You check a cycling catalog and find half a dozen brands of sports drink. Same thing when you visit a nearby bike shop or nutrition store. It’s a bewildering assortment that isn’t helped by the various performance claims of the manufacturers. Which drink should you choose?
Marketing people would blanch at this answer but I think most sports drinks work about the same. Most have similar amounts of carbohydrate supplying about the same number of calories and potential energy. The other key ingredient is sodium to replace what’s lost as perspiration. You can always add a pinch of table salt if you sweat heavily.
Go With What Works for You
Find favorable flavors. The key is finding a drink you like to drink. Don’t force yourself to use a sports drink that tastes bad simply because you’re hooked by the marketing hype. (And make no mistake, some of the flavors out there would gag a maggot.)
The problem is easy to see: If you don’t enjoy the drink, you won’t drink enough. No matter how scientifically formulated the stuff might be, it won’t do you much good if you can’t swallow enough of it. My advice is to find a couple of drinks that taste good to you — and buy the one that’s on sale!
Be flexible. If you tour or do long, unsupported day rides, get accustomed to commonly available drinks such as Gatorade and PowerAde. When you stop at a convenience store, you’ll likely be limited to 1 or 2 choices, so your system needs to run efficiently on them. If you feel you can function well only on some exotic brand, you’ll be in trouble if you run dry while riding through Pea Green, Colorado.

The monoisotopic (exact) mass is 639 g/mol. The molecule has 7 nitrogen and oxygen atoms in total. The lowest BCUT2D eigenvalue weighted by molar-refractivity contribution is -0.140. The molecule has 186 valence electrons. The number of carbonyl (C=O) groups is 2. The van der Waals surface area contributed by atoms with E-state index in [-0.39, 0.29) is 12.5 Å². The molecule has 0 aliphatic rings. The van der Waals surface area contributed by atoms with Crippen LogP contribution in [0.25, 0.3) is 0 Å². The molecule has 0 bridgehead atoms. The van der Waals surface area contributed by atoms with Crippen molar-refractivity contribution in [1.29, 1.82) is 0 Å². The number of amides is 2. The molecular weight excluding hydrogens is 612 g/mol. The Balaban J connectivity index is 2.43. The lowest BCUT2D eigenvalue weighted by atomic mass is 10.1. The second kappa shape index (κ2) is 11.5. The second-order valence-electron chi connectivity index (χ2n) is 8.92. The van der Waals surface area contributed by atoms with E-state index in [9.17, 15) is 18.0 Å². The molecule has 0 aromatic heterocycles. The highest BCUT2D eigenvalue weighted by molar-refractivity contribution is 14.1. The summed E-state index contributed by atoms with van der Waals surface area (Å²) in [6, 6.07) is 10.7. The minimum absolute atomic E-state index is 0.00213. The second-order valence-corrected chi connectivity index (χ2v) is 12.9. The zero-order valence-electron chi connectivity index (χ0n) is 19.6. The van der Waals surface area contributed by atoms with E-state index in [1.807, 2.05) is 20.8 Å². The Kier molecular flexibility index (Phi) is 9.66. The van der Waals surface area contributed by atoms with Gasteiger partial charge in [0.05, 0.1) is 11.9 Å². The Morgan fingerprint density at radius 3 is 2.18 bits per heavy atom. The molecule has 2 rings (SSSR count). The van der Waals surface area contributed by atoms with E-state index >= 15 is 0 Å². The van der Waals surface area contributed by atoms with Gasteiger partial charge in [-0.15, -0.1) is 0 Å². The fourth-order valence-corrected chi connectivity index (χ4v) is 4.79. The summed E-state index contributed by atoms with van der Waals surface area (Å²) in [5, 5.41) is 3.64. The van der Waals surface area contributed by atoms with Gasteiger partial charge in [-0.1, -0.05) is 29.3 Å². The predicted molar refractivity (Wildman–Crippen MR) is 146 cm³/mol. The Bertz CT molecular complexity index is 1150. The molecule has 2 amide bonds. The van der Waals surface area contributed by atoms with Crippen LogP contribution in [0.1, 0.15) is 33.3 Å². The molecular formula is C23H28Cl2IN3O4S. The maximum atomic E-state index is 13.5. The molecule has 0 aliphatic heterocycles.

This doesn’t necessarily apply, of course, if you carry your own powder to mix. Then you only need a water source. But you may end up paying almost as much for bottled water at a store as you would for a bottle of sports drink!
The same thinking applies to events when the organizers supply drinks at aid stations. If their choice doesn’t agree with you, it could be a long day. For important events, find out what’s being offered. Try it in advance so your system adjusts, or carry your own drink in powder form and mix it with water at rest stops.
Just a note to newbies: if drinking Gatorade, go with the powder found in most supermarkets. It is so much cheaper than buying the bottled stuff! And large canisters are even cheaper, though the scoop is industrial stile!
Kerry Irons says
Back in the day I tried many “sports drinks” both in bottled and powder form. They all worked, and they all worked about the same. But there were three problems with the whole idea. First was “sticky bike.” Maybe it was just me but I always came back from a long ride with a bike needing a rinse. Second was that my salt requirements varied widely with the weather; hot, humid rides meant lots of sweating and therefore the need for lots of salt intake. Cool, dry weather rides meant not nearly so high a salt need. Third was that my caloric needs depended only on the ride distance and ride intensity, not on my hydration or salt needs. Therefore I couldn’t depend on sports drinks to fit my actual needs. The solution? Drink water and get your calories and salt independent of what is in your water bottle. Plus you have water to wash your hands after fixing a flat or clean up road rash. I carry fig bars, cookies, and salted mixed nuts on rides over 40 miles. I can salt my food in anticipation of the needs of the ride and enjoy something good to eat instead of choking down some questionable tasting drink. Water is universally available and often free.
After trying many options when I started riding over 30 years ago, I finally decided Skratch Labs Sport Hydration was the best choice for me. I prefer the orange flavor.
I notice I always drank more after choosing this product and NEVER have any stomach issues.
Andrea M. says
I’m looking for all liquid fueling for all-day (and sometime night) rides.
Why all liquid?
Because I am doing Invisalign treatment, I don’t want to stop to eat real food. Eating requires taking out the plastic braces and then a full mouth and braces cleaning before putting them back in.